By today’s standards, it is hard to understand the controversy. The top rate of income tax would only rise to 7.5 pence in the pound. But a constitutional crisis ensued, only resolved when Edward VII agreed to create five hundred Liberal peers if the Tories remained obstructive – and the Lords backed down. As a result, its power to obstruct Government legislation was limited to a two year delay, reduced to one year under Attlee.
No-one was happy with the outcome. Those on the left of politics approved of the Lords’ reduced powers but were unhappy that a legislative chamber was still controlled by aristocrats. Although most Tories were sentimentally attached to the Lords’ composition, they disliked the curtailment of its powers. Some thoughtful ones would have sacrificed the hereditaries to secure a more powerful Chamber. Even so, that mutual dissatisfaction seemed to provide the basis for a tacit compromise, and a House of Lords which functioned well, especially after the introduction of Life Peers in 1958.
These new peers often brought expertise to their Lordships’ debates, while the hereditaries ensured that history and the land had a Parliamentary voice. As this is an old country and the land is important, that is desirable.
Because the Lords could not claim a democratic mandate, its role was limited, especially as the Tories had agreed to exercise restraint under the Salisbury/Addison convention, negotiated after 1945. The Lords could revise badly drafted Bills and make the Government think again. But the democratic Chamber remained supreme. Everything seemed fine, until Tony Blair took office. He simply found it aesthetically unacceptable that peers could sit in the legislature by right of birth. He also insisted on change without having thought it through. As a result, the number of sitting hereditary peers was cut back to 92, but how were the rest to be recruited?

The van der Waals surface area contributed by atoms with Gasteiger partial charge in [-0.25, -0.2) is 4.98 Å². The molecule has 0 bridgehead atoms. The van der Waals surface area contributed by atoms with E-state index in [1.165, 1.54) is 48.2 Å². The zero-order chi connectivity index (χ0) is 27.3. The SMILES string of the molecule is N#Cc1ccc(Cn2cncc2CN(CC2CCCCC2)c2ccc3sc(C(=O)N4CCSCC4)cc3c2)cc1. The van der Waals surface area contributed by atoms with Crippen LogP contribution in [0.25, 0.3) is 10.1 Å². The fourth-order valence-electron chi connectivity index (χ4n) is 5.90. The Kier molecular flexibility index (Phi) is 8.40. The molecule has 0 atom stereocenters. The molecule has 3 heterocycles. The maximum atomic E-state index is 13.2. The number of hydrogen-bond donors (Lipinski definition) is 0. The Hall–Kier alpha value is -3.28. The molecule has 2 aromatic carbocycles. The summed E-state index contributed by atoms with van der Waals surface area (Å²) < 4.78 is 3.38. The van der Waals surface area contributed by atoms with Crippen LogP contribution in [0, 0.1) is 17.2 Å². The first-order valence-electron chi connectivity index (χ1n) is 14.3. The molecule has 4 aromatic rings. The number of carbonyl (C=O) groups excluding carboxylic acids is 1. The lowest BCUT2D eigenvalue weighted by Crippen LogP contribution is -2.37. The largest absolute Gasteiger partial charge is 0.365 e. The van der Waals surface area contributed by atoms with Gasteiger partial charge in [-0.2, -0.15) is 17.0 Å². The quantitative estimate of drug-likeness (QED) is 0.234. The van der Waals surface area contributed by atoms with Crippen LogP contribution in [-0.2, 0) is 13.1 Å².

There is no obvious solution. It could be that the Government will have to grit its teeth and appoint another hundred Conservative peers in order to ensure that it can carry on its business. No-one wants to do that. But there may be no alternative.
One obvious solution would be an elected Upper House. But that would create two difficulties. Assuming that Lords’ elections took place on a different timescale from Commons ones, it would be hard for the Government to command a majority. Equally, an elected House of Parliament could claim a popular mandate. The likely result: gridlock. There would also be the risk that an elected Second Chamber would turn into a second-rate House of Commons. A lot of voters think that we have one of those already.
Tony Blair did not want any of that. His obvious preference was a largely nominated House. That plan was criticised as amounting to a house of cronies and would never have got through the House of Commons. Even so, Tony Blair appointed plenty of cronies. David Cameron has also nominated large numbers of Life Peers to strengthen the Tory ranks. At more than 800 Peers, badly overcrowded, the House is in danger of becoming an ermine slum, while the Prime Minister has a double problem. First, despite his additions, he no longer commands a majority in the Lords. Second, many Labour and Liberal Peers are determined to sabotage the Government’s business.
At more than 800 Peers, badly overcrowded, the House is in danger of becoming an ermine slum.
Lord Strathclyde, a recent Leader of their Lordships, has now been tasked with finding a new arrangement. In view of the truculence on the Opposition benches, that will not be easy.
There have been proposals to reduce the size of the Lords, by eliminating those who rarely attend and enforcing retirement at eighty. But the overcrowding is not caused by those who rarely turn up. As for the veterans, the House ought to be a Chamber for ancestral wisdom.
There is no obvious solution. It could be that the Government will have to grit its teeth and appoint another hundred Conservative peers in order to ensure that it can carry on its business. No-one wants to do that. But there may be no alternative. There are two lessons in all this. When it comes to the Constitution, look before you legislate and if it ain’t broke, don’t fix it. But it is now broke, with no fix in sight.
Bruce Anderson is a British political columnist and author, currently working as a freelancer. Formerly a political editor at The Spectator and contributor to the Daily Mail, he wrote for The Independent newspaper from 2003 to September 2010, and Conservative Home until 2012. Bruce is Scottish-born but London-based and has never tried to deny that he is close to the Tory party.